Late night buses go earlier in Canberra’s public transport system

The importance of the city’s night-time economy is completely overlooked in the new ACTION bus timetable that has just been released.

Many late evening services from the city have been drastically cut. The last services on some routes are now timed to leave two hours earlier than previously. Route 4 is a case in point. For people travelling southbound the last bus currently leaves  City at 11.10pm. Next month it will leave at 9.05pm.

This means thatmany people who are enjoying a night out in Civic and want to travel home by public transport will have to drink up at around nine o’ clock in the hope of catching the last bus home. People heading out to the movies, theatre, concerts and gigs in the evening will also have no choice but to drive or be forced to get an expensive cab home.

The new timetable is based on the outdated assumption that everyone in Canberra works from nine till five. Those who work in the evening past this time will have no alternative but to turn their backs on public transport.

There are many people who will lose out. But stopping public transport earlier will disproportionately impact on people who do not drive or cannot afford alternative arrangements for getting home later in the evening. It will certainly reduce evening work and leisure opportunities for people who absolutely rely on public transport to get around.

Economically, cuts to late night services are not good news for businesses in Civic that are already feeling the squeeze from public service cuts and office relocations.


From a public safety perspective, the new timetable effectively removes Plan B, potentially tempting more people to risk drink-driving over a costly cab.

The travesty is that where other Australian cities have been steadily improving their night-time public transport options, recognising the important economic, social and cultural benefits that these services provide to cities, Canberra’s has been steadily declining. Adelaide, Brisbane, Melbourne, Perth and Sydney have all introduced bus services that run until the early hours of the morning either all week or at weekends.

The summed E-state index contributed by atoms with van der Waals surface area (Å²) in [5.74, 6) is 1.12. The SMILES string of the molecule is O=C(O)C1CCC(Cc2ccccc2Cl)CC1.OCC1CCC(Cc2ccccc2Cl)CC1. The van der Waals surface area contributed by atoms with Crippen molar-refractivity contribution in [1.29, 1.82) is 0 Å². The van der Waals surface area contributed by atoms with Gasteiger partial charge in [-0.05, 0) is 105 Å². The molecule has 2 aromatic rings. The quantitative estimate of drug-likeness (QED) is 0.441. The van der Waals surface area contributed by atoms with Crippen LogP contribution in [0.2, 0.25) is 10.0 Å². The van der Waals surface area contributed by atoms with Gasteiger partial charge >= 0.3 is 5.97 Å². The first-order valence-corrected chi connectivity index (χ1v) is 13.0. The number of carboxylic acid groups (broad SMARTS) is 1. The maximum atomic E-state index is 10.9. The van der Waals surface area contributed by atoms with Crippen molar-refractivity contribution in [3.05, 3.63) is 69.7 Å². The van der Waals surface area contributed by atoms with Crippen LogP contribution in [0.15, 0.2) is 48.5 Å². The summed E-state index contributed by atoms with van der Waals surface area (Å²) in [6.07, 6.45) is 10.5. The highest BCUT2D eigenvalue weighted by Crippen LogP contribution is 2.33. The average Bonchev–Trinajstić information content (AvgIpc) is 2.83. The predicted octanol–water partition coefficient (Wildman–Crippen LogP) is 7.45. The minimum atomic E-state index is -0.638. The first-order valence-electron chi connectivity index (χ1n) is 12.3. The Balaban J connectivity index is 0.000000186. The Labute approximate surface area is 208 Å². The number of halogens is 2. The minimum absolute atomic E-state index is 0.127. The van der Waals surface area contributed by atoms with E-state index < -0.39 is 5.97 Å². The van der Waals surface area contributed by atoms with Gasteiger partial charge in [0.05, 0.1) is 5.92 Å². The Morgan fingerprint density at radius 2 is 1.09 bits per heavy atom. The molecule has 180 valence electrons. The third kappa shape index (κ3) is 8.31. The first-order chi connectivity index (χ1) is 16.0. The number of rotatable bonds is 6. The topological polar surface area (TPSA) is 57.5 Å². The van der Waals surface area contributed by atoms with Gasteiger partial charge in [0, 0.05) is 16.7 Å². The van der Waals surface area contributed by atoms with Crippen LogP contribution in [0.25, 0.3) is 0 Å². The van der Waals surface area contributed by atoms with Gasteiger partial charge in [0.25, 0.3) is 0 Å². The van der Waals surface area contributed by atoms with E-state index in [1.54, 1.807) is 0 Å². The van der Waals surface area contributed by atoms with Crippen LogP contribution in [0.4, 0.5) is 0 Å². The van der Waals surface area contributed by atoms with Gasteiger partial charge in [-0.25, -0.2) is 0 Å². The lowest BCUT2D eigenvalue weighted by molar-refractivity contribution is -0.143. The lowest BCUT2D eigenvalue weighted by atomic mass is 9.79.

ACTION claim that this is their first demand-driven timetable based on actual passenger numbers from smartcard data, and that late evening services needed to go because they were under-patronised.

But shave a dozen or so minutes from the time of the last bus at every timetable change year on year and it is no wonder that so few people have been choosing to catch a bus home at the end of an evening in recent times. Promote and invest in services and people will use them. Cut them and they won’t. It is hard to envisage how these changes are anything more than a cost-cutting exercise to reduce the burden of paying late night drivers.

Whilst low utilisation of some late buses is a problem, a real opportunity has been missed for doing something more innovative such as providing late night services on Friday and Saturday nights, or running fewer late night services that do longer routes to take in more suburbs, similar to the popular Christmas night rider services.

Civic’s night-time economy has been a real success story in recent years, with buzzy bars, restaurants and cafés that give the place an atmosphere that would have been unrecognisable here a decade ago. But if Canberra is serious about growing its night-time economy further, it desperately needs proper public transport to sustain it.

The new timetable does contain some improvements to daytime services which are certainly welcome. But winding down public transport at 9pm completely changes the geography of the city and the possibilities that are available to people. Put simply it reduces the viability of Canberra as a vibrant and accessible city. Certainly it will change where people will go out, spend money and have fun in the evening. But it will also inevitably consign more people to the suburbs after dark. Is that really the city we want to live in?

Dr David Bissell is a sociologist in the Research School of Social Sciences at the Australian National University.